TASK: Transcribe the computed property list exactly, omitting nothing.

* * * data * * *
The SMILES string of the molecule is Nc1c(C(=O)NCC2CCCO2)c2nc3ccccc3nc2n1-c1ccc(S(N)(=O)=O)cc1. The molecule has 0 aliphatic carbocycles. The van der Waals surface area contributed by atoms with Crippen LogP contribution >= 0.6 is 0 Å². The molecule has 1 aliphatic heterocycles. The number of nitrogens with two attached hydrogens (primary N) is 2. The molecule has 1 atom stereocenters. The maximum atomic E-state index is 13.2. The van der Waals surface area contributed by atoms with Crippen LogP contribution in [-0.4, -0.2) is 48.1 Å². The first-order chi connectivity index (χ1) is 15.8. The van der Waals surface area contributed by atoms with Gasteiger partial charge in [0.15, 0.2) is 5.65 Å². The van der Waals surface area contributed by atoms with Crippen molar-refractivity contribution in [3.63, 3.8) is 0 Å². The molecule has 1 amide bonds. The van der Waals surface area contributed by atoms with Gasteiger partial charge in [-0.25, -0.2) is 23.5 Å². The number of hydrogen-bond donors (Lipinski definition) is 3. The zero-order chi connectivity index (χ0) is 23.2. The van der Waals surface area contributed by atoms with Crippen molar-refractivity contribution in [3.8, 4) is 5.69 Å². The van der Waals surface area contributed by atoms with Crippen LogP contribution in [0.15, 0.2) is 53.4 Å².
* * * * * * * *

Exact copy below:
The SMILES string of the molecule is Nc1c(C(=O)NCC2CCCO2)c2nc3ccccc3nc2n1-c1ccc(S(N)(=O)=O)cc1. The molecule has 0 aliphatic carbocycles. The van der Waals surface area contributed by atoms with Crippen LogP contribution >= 0.6 is 0 Å². The molecule has 1 aliphatic heterocycles. The number of nitrogens with two attached hydrogens (primary N) is 2. The molecule has 1 atom stereocenters. The maximum atomic E-state index is 13.2. The van der Waals surface area contributed by atoms with Crippen LogP contribution in [-0.4, -0.2) is 48.1 Å². The first-order chi connectivity index (χ1) is 15.8. The van der Waals surface area contributed by atoms with Gasteiger partial charge in [0.15, 0.2) is 5.65 Å². The van der Waals surface area contributed by atoms with Crippen molar-refractivity contribution in [3.63, 3.8) is 0 Å². The molecule has 1 amide bonds. The van der Waals surface area contributed by atoms with Gasteiger partial charge in [-0.25, -0.2) is 23.5 Å². The number of hydrogen-bond donors (Lipinski definition) is 3. The zero-order chi connectivity index (χ0) is 23.2. The van der Waals surface area contributed by atoms with Crippen molar-refractivity contribution in [3.8, 4) is 5.69 Å². The van der Waals surface area contributed by atoms with Crippen LogP contribution in [0.15, 0.2) is 53.4 Å².